Too much of a good thing: When healthy eating becomes obsessive
HOUSTON – Eating a healthy, balanced diet is good for us and many of us want to clean up our eating habits to be healthier. But a growing trend has more health professionals seeing people who are taking healthy eating to the extreme.
Doctors are seeing a growing trend when it comes to orthorexia nervosa. Susan Albers, a psychologist at Cleveland Clinic, says that there are red flags for folks suffering from orthorexia.
“The biggest red flag of orthorexia is that you become really consumed - all of your time - is about what you eat or what you don’t eat. And the majority of your day is spent thinking about this,” Albers said.
She said that orthorexia is generally defined as an unhealthy obsession with healthy food. It’s considered to be an extreme focus on the quality of what you’re eating instead of the quantity, which is different from traditional eating disorders, such as anorexia, which have ties to a person’s body image.
Albers says that often a person’s intentions start out great - they want to eat healthier and clean up their diet - but then it turns into an obsession.
She says that people who suffer from orthorexia often stress over food, or have fear and anxiety over everyday foods.
Friends and family may begin to notice when a person’s social media feed becomes full of recipes and food items, and focuses solely on what they’re eating, instead of their relationships.
If a person becomes very isolated and suddenly they don’t want to go out to dinner, that’s also a red flag.
Albers says malnutrition or weight loss are also warning signs. Folks who overdo it by eliminating too many foods could be missing out on vitamins and minerals that the body needs. She says it can be difficult to recognize the problem because at first, and people may get a lot of validation and praise from family and friends who may not realize that they’re giving a high-five to behavior that has become obsessive and actually very unhealthy.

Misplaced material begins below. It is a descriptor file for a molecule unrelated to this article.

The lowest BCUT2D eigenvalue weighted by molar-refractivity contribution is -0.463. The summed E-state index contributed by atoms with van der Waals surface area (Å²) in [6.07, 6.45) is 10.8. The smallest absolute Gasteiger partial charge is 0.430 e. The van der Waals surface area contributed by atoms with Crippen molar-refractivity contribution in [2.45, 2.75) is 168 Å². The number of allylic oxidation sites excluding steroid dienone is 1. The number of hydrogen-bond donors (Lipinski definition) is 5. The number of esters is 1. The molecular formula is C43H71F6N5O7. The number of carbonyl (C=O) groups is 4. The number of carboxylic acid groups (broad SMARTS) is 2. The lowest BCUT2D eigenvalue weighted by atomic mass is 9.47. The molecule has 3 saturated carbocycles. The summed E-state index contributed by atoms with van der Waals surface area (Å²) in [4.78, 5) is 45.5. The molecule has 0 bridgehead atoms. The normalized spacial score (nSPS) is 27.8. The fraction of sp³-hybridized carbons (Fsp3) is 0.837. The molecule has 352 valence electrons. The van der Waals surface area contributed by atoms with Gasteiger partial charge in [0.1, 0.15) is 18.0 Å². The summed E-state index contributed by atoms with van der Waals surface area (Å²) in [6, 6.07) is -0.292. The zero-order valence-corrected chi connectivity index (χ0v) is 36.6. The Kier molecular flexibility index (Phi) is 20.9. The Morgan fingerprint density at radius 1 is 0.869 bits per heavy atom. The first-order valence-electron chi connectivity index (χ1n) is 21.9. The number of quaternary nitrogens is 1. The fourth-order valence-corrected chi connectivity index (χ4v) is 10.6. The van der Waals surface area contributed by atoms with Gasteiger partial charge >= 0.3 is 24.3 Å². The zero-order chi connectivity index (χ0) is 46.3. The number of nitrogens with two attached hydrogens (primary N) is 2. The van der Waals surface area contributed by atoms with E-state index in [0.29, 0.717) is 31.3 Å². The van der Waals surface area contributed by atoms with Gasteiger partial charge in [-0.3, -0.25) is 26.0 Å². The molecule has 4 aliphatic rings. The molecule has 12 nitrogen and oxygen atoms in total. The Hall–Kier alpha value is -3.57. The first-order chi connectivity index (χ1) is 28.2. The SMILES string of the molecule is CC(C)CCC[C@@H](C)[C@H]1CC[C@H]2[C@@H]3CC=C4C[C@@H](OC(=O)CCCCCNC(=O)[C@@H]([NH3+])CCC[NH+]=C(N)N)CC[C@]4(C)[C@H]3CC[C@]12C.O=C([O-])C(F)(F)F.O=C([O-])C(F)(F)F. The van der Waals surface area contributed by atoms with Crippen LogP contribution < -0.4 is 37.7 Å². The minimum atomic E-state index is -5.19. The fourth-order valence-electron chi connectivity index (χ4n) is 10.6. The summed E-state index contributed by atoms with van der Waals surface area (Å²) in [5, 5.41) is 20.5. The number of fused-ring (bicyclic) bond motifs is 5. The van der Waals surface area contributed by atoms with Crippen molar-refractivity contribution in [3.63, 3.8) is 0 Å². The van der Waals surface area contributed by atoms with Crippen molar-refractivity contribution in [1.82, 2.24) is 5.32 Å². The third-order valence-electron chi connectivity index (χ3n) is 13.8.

Albers says part of the reason doctors are seeing so many cases of obsessive healthy eating is that people are inundated with healthy labels.
“There are so many more food labels happening - organic, gluten-free, grass fed - and so people become very inundated with all of these labels and get confused about what’s healthy and not," Albers said. "It’s hard to piece that apart. So the help of a professional can really help you to define what works for you.”
Albers says that while orthorexia nervosa is not yet labeled as an official mental disorder, there is help available. If you suspect that you or a loved one may be obsessive about healthy food, it’s best to reach out to a medical professional for help.
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